Although it was something I definitely wanted, finding happiness wasn't the goal of my decision to leave ultra-Orthodoxy. The reason I left was to get away from all the sources of misery that were an integral part of my life as a chareidi person: The restrictive environment, the demanding (and often meaningless) rituals, the endless gemara learning, the lack of opportunities to feel good about myself, the hypocrisy that I was beginning to detect, the insistence that my life be shaped in a way that I didn't feel right for me, the constraints placed on my relationships, the intellectual dishonesty, the persistent religious one-upmanship, the intense insularity, the requirement to believe so many disproved ideas, the questionable leaders, and on and on. Conversely, my departure from the community was also intended to be able to increase the opportunities where I would have positive experiences and encounters in my life.

The point I want to make is that the reason I left was not because I wanted happiness. It was because I wanted more of those positive things in my life, and less of those negative things. Happiness is a logical byproduct of taking such a step, but it wasn't the goal.

(In looking at the larger picture, although that explains some of the reasons why I left, it's important to consider the circumstances that allowed me to leave: It was only when certain societal pressures were removed that the door opened for me to actually step out of that world. And it was only when I came to understand the deficiencies in the intellectual underpinnings and ideologies of ultra-Orthodoxy that I lost the motivation to endure that unhappy way of life I was previously committed to. I hope to explore the nature of this trifecta in greater depth some time soon.)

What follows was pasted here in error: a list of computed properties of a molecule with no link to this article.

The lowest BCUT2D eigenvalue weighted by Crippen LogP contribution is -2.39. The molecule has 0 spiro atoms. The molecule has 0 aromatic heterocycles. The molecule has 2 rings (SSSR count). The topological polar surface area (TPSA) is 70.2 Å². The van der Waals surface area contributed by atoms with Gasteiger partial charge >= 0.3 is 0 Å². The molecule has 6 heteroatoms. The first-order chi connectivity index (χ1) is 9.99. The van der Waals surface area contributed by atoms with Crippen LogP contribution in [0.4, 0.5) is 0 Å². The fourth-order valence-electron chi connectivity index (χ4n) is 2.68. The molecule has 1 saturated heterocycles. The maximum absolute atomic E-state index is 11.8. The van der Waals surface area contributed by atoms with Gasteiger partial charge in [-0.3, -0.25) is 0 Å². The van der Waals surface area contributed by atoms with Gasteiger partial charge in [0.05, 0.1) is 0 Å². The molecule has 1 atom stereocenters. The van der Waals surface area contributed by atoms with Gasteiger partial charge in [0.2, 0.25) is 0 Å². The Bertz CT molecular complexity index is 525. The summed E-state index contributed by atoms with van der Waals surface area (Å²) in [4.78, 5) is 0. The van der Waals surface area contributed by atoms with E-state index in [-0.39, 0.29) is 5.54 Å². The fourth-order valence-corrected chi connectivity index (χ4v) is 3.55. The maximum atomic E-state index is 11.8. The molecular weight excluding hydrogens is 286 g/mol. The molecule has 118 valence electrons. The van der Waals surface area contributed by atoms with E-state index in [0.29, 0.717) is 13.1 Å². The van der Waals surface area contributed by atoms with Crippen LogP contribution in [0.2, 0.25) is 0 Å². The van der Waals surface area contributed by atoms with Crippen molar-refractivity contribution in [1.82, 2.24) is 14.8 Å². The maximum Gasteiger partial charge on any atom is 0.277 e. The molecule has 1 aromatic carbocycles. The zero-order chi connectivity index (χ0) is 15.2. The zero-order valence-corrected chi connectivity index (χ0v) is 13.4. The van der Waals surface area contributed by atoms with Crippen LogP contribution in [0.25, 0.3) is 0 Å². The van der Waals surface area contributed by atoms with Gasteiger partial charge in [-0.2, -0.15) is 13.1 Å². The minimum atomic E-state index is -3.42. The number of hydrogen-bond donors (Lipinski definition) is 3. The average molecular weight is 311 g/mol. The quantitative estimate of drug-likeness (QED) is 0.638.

Getting back to the question that my interlocutor posed to me, "Am I happy?" my answer would be as follows:

"Am I happy? I hope so, although I admit that I can't be sure of it. Happiness is a difficult thing to gauge. However, more importantly to me, is the fact that in my life as I am currently living it, I have much less of those negative experiences and emotions that were a part and parcel of my life in your world. And at the same time, I am able to partake of so many wonderful and enriching opportunities that your lifestyle prevented me from experiencing. Am I happy? I'm not absolutely sure. But I am sure that I'm glad my life is no longer shaped by the dictates of your world."


Mis-nagid said...

Very interesting.

smoo said...

From the nature of inquiry, we can often understand the nature of the inquirer.

I think it was very astute of you to understand what was behind the question “are you happy?” In their world frumness and happiness go hand in hand and they can not even conceive of anything to the contrary.

Anonymous said...

I disagree. I, too, left the orthodox world, and I am often asked the same question. I believe that my parents suffered seeing me so unhappy and when they inquire "are you happy?" they really hope I am out of my misery and that I found happiness in whichever way I chose, even if it is not their path. I know this applies to many of my chareidi friends from my yeshiva.